... One giant leap for gender equality

PUBLISHED : Saturday, 13 March, 2004, 12:00am
UPDATED : Saturday, 13 March, 2004, 12:00am

Hong Kong women may soon be reaching for the heavens - literally.

From next year, the mainland's space programme will begin training women - including possibly those from Hong Kong - for manned missions to orbit the Earth, land on the moon and even travel to Mars.

Captain Ellen Yan Suk-yin, the Government Flying Services' only female captain, said she would jump at the opportunity to join.

'I think it sounds quite challenging. Hong Kong's a small place and I never imagined that we would ever have such an opportunity,' she said.

Lee Lai-shan, a 1996 Olympic windsurfing gold medalist, said she might be tempted.

'I think China's wish to train its first female astronaut is a good thing. Most astronauts are men and it's good to give women a chance too,' she said.

The second-in-command of the mainland's manned space programme said recruitment for female astronauts would start next year. He said women from around the country, including Hong Kong and Macau, could apply.

'Healthy common people can become astronauts for space missions after specialised training, thanks to China's improved space training skills and, women, of course, will be included,' Hu Shixiang said.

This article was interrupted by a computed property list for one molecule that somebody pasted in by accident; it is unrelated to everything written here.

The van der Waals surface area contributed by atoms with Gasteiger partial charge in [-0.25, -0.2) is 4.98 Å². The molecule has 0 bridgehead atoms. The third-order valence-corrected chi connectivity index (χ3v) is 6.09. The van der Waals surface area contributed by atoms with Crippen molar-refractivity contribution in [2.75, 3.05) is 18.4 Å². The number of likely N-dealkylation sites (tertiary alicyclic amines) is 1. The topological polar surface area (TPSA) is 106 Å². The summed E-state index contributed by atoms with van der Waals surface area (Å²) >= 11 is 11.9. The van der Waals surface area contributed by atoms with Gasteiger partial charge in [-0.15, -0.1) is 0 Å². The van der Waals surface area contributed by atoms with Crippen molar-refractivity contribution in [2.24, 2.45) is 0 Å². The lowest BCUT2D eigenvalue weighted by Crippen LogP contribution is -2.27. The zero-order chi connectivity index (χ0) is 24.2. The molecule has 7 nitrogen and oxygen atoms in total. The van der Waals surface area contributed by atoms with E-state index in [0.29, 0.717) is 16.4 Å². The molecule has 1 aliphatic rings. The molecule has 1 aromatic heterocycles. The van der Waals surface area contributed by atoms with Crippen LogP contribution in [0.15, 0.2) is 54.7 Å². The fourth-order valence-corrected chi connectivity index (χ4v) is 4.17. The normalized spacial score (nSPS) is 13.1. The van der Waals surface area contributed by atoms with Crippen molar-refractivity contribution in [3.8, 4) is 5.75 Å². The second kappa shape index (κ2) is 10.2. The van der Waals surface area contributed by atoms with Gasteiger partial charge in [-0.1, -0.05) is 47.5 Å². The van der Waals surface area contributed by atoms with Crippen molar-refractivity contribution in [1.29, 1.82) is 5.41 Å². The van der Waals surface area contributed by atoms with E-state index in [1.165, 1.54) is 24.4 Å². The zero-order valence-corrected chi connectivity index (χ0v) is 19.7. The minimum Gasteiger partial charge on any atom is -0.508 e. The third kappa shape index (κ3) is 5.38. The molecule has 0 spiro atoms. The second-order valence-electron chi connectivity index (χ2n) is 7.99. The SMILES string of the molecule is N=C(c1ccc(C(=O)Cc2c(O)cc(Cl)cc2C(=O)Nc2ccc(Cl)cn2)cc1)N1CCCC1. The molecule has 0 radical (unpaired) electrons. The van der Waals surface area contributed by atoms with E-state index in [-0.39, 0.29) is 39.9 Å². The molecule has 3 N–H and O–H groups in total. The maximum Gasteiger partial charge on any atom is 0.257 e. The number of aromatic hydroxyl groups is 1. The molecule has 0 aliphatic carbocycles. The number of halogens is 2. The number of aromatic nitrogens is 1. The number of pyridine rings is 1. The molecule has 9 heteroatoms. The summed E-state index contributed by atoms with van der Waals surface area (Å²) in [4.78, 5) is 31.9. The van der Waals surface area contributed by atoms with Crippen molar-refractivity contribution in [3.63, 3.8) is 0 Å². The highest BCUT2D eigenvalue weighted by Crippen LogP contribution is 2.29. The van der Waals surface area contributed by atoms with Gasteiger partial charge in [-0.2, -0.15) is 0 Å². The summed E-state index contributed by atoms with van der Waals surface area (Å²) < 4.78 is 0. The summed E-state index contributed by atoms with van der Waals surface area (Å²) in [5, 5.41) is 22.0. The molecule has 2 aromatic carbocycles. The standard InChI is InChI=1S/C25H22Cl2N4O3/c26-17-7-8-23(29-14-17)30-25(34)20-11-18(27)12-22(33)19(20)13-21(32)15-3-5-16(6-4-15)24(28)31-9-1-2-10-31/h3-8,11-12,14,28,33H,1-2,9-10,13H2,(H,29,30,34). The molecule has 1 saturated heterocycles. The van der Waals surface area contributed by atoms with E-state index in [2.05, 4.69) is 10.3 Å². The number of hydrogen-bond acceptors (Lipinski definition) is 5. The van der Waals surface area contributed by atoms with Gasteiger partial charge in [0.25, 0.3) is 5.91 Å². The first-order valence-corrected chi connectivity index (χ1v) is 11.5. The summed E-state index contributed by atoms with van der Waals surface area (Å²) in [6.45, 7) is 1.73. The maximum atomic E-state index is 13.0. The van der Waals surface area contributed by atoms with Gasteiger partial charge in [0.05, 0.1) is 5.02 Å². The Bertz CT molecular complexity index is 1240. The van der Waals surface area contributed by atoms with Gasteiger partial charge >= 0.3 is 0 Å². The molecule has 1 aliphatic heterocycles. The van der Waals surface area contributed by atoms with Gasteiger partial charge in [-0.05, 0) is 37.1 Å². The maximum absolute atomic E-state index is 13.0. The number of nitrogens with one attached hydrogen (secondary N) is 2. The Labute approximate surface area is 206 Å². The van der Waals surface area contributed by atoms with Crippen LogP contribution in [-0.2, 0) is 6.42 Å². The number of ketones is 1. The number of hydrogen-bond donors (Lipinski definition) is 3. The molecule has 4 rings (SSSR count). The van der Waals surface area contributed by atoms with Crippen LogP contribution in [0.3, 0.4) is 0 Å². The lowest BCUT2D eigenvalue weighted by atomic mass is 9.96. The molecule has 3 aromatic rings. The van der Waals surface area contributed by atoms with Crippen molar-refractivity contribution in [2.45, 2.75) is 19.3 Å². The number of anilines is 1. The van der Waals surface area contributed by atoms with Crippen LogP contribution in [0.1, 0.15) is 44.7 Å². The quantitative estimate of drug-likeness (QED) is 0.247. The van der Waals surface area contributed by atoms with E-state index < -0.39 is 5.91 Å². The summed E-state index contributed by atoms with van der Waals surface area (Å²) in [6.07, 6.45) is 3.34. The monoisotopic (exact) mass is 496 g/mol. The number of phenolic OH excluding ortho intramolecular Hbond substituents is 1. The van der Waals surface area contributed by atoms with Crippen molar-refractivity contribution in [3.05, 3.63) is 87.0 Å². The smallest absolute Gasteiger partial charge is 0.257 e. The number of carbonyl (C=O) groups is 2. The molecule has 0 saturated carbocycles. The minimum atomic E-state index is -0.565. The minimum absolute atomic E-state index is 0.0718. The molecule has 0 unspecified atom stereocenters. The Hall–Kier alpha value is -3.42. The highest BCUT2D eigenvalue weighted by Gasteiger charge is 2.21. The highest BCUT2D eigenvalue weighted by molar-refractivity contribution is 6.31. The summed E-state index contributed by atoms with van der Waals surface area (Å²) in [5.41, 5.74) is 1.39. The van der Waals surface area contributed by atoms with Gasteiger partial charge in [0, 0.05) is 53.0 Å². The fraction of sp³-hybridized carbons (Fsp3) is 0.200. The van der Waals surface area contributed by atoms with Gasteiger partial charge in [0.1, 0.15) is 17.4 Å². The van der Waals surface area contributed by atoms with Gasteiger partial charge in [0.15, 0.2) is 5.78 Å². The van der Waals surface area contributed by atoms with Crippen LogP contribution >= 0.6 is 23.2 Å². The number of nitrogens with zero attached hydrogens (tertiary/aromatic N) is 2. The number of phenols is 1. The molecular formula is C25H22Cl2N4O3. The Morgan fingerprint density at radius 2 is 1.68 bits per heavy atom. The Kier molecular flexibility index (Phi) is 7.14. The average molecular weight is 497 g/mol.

Tsang Gar-yin, of the Association for the Advancement of Feminism, said: 'It's something to be happy about. Traditionally, many positions and careers are not open to women and not enough was done to encourage them to have a go, but opportunities are now opening up.'

Mr Hu said the recruitment would not be cosmetic. 'Our selection of women astronauts will not merely be a symbolic image project.'

The first group of female astronauts will undertake three to four years of physical and space-flight training.

Mr Hu did not spell out academic qualifications or experience that were required, nor give details on the selection process.

Space technology has significantly improved on the mainland and this has helped lower the physical requirements for astronauts, especially after the successful mission of Yang Liwei, who became the country's first astronaut orbiting the Earth last October.


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